If you want to catch muskies and flatheads, you need to start with how much “thump” your bait has.

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Ambush predators?

A common belief is that big, fat, predator fish like muskies and flatheads are lazy.  They just lie in some comfortable, camouflaged spot, waiting for some unsuspecting prey item to swim too close.  There can be some truth to that.  However, when they are feeding, they are mobile, agile and hostile.  They will cruise to locations where there is an abundance of prey; where they have a high probability of capturing prey.  Identify those spots and be fishing there when fish are likely to be feeding.

Better Above than Below

Both predators would rather capture prey that is above them than below them.  As a matter of fact, muskies and flatheads both may move several feet to capture a bait above them.

Always fish above them.  It is much better to be fishing several feet above them than to be fishing even a foot or two below them.

Warm-water?

No doubt flathead catfish are warmwater fish.

At a certain temperature each fall, flatheads head for wintering habitats where they sit motionless throughout the winter.  Flathead catfish do not feed during the winter months.

Muskellunge are coolwater fish.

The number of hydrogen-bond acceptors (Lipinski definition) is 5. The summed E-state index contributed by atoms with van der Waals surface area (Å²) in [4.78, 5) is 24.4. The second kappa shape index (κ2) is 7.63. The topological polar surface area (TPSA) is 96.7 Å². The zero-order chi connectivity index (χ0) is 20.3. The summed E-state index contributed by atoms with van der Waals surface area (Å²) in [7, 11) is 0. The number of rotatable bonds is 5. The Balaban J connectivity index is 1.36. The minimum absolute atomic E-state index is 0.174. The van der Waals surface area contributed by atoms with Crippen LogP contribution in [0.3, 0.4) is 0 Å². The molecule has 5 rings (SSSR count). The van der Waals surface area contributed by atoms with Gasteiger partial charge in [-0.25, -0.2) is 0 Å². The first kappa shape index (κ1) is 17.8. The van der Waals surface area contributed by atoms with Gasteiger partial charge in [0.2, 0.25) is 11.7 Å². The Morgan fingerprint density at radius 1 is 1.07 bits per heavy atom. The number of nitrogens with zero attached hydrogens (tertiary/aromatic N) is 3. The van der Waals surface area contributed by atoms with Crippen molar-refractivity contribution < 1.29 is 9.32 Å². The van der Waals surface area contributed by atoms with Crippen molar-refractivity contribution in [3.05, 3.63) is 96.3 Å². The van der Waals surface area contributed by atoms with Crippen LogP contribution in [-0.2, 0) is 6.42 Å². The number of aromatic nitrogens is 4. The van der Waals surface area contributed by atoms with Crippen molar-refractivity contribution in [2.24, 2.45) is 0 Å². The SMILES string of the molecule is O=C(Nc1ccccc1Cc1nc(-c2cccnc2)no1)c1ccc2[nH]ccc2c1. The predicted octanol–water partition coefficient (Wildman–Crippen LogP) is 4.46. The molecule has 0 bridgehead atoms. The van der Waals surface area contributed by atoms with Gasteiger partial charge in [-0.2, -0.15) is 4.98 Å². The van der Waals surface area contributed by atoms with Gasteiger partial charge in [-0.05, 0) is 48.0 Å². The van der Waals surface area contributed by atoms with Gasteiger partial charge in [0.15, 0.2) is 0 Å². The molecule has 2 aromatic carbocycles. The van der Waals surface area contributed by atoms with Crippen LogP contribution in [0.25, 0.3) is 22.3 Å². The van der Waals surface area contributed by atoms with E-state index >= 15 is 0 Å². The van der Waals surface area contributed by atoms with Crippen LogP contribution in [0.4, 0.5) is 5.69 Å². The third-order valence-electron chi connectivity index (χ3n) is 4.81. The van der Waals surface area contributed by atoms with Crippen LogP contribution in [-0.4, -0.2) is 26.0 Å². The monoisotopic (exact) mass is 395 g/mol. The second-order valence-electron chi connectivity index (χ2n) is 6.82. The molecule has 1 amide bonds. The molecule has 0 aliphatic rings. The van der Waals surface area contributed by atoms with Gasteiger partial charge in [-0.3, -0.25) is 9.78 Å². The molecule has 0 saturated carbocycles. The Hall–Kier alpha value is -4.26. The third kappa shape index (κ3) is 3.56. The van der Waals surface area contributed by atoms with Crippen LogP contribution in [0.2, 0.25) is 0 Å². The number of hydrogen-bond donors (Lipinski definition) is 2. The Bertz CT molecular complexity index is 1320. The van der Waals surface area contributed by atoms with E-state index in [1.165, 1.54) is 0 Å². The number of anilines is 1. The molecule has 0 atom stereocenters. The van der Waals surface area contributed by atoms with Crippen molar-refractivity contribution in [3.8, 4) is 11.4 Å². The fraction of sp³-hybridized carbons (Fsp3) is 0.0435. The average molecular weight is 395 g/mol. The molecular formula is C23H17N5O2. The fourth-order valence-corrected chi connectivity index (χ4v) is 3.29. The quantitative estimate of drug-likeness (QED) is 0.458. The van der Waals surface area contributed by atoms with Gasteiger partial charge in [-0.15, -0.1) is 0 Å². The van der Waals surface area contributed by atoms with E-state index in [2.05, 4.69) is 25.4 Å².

Muskellunge are much more tolerant of cold water, but even in this characteristic they are more like flatheads than one might think.  Muskies are actually more tolerant of warmer water than their northern pike cousins.  The native range of muskellunge extended south of the Mason-Dixon line while that of northern pike extended only as far south as perhaps north-central Nebraska.  Muskies are caught through the ice occasionally, but far less often than northern pike.  Muskies are not as inactive as flathead catfish during the winter, but less active than northern pike.

Catch & Release

Apex predators are never abundant, and the bigger they are, the less abundant.  A big flathead or big muskie is a rare fish that takes several years, maybe dozens of years, to produce.  There is no doubt both are trophies.  Also no doubt that both are much more valuable in the water than hanging on the wall.  Snap some photos, get a reproduction mount (no taxidermist uses any part of a large catfish in a mount anyway, they are all reproductions).  Release that trophy.  Catch it again.

FlatheadReleaseDaniel

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About daryl bauer

Daryl is a lifelong resident of Nebraska (except for a couple of years spent going to graduate school in South Dakota). He has been employed as a fisheries biologist for the Nebraska Game and Parks Commission for 25 years, and his current tour of duty is as the fisheries outreach program manager. Daryl loves to share his educational knowledge and is an avid multi-species angler. He holds more than 120 Nebraska Master Angler Awards for 14 different species and holds more than 30 In-Fisherman Master Angler Awards for eight different species. He loves to talk fishing and answer questions about fishing in Nebraska, be sure to check out his blog at outdoornebraska.org.